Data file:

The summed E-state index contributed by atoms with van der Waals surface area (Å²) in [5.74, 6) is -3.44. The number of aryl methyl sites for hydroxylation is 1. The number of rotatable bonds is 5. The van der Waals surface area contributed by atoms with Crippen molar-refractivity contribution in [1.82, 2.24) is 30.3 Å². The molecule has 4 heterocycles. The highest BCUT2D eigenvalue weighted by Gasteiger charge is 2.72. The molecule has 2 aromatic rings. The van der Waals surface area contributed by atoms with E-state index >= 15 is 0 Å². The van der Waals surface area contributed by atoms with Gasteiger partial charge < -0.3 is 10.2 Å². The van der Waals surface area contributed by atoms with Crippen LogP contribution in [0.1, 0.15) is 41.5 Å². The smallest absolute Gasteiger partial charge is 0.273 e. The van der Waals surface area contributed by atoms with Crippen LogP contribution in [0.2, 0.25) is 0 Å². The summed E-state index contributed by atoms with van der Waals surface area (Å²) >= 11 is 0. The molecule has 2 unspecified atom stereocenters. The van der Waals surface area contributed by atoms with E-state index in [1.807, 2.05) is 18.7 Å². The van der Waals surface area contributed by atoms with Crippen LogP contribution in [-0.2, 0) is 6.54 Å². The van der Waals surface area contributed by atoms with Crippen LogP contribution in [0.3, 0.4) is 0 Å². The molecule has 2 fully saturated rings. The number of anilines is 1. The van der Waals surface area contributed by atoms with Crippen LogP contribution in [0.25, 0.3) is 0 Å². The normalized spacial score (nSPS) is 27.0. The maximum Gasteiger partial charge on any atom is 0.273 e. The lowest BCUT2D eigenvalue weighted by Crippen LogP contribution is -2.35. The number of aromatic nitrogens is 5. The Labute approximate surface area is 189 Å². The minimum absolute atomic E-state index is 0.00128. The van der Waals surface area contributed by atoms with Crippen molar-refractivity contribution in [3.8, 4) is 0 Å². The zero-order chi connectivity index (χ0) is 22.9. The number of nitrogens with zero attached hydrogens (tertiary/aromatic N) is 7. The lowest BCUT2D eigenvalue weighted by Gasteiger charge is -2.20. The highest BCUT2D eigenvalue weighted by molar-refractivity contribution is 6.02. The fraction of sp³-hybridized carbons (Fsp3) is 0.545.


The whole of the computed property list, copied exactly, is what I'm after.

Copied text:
The summed E-state index contributed by atoms with van der Waals surface area (Å²) in [5.74, 6) is -3.44. The number of aryl methyl sites for hydroxylation is 1. The number of rotatable bonds is 5. The van der Waals surface area contributed by atoms with Crippen molar-refractivity contribution in [1.82, 2.24) is 30.3 Å². The molecule has 4 heterocycles. The highest BCUT2D eigenvalue weighted by Gasteiger charge is 2.72. The molecule has 2 aromatic rings. The van der Waals surface area contributed by atoms with E-state index >= 15 is 0 Å². The van der Waals surface area contributed by atoms with Gasteiger partial charge < -0.3 is 10.2 Å². The van der Waals surface area contributed by atoms with Crippen LogP contribution in [0.1, 0.15) is 41.5 Å². The smallest absolute Gasteiger partial charge is 0.273 e. The van der Waals surface area contributed by atoms with Crippen LogP contribution in [0.2, 0.25) is 0 Å². The summed E-state index contributed by atoms with van der Waals surface area (Å²) >= 11 is 0. The molecule has 2 unspecified atom stereocenters. The van der Waals surface area contributed by atoms with E-state index in [1.807, 2.05) is 18.7 Å². The van der Waals surface area contributed by atoms with Crippen LogP contribution in [-0.2, 0) is 6.54 Å². The van der Waals surface area contributed by atoms with Crippen LogP contribution in [0.3, 0.4) is 0 Å². The molecule has 2 fully saturated rings. The number of anilines is 1. The van der Waals surface area contributed by atoms with Crippen LogP contribution in [0.25, 0.3) is 0 Å². The normalized spacial score (nSPS) is 27.0. The maximum Gasteiger partial charge on any atom is 0.273 e. The lowest BCUT2D eigenvalue weighted by Crippen LogP contribution is -2.35. The number of aromatic nitrogens is 5. The Labute approximate surface area is 189 Å². The minimum absolute atomic E-state index is 0.00128. The van der Waals surface area contributed by atoms with Crippen molar-refractivity contribution in [3.8, 4) is 0 Å². The zero-order chi connectivity index (χ0) is 22.9. The number of nitrogens with zero attached hydrogens (tertiary/aromatic N) is 7. The lowest BCUT2D eigenvalue weighted by Gasteiger charge is -2.20. The highest BCUT2D eigenvalue weighted by molar-refractivity contribution is 6.02. The fraction of sp³-hybridized carbons (Fsp3) is 0.545.